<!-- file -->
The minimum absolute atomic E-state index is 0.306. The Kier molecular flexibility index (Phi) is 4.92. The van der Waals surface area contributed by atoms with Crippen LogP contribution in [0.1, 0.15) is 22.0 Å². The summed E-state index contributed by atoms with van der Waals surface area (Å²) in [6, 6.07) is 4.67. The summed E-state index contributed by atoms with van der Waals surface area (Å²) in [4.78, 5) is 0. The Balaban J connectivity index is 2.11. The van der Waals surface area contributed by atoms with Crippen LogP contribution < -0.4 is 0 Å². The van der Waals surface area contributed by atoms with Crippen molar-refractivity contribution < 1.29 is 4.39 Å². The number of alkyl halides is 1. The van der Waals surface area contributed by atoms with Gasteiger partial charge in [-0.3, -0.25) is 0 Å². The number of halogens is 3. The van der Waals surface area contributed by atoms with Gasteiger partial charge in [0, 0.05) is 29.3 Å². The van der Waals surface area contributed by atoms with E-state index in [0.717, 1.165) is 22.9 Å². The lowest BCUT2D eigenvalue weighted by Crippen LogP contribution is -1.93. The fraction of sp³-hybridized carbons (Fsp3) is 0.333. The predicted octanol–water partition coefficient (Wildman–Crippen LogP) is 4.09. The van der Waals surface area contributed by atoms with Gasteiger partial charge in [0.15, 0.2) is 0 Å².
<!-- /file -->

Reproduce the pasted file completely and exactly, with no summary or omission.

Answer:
The minimum absolute atomic E-state index is 0.306. The Kier molecular flexibility index (Phi) is 4.92. The van der Waals surface area contributed by atoms with Crippen LogP contribution in [0.1, 0.15) is 22.0 Å². The summed E-state index contributed by atoms with van der Waals surface area (Å²) in [6, 6.07) is 4.67. The summed E-state index contributed by atoms with van der Waals surface area (Å²) in [4.78, 5) is 0. The Balaban J connectivity index is 2.11. The van der Waals surface area contributed by atoms with Crippen LogP contribution < -0.4 is 0 Å². The van der Waals surface area contributed by atoms with Crippen molar-refractivity contribution < 1.29 is 4.39 Å². The number of alkyl halides is 1. The van der Waals surface area contributed by atoms with Gasteiger partial charge in [-0.3, -0.25) is 0 Å². The number of halogens is 3. The van der Waals surface area contributed by atoms with Gasteiger partial charge in [0, 0.05) is 29.3 Å². The van der Waals surface area contributed by atoms with E-state index in [0.717, 1.165) is 22.9 Å². The lowest BCUT2D eigenvalue weighted by Crippen LogP contribution is -1.93. The fraction of sp³-hybridized carbons (Fsp3) is 0.333. The predicted octanol–water partition coefficient (Wildman–Crippen LogP) is 4.09. The van der Waals surface area contributed by atoms with Gasteiger partial charge in [0.15, 0.2) is 0 Å².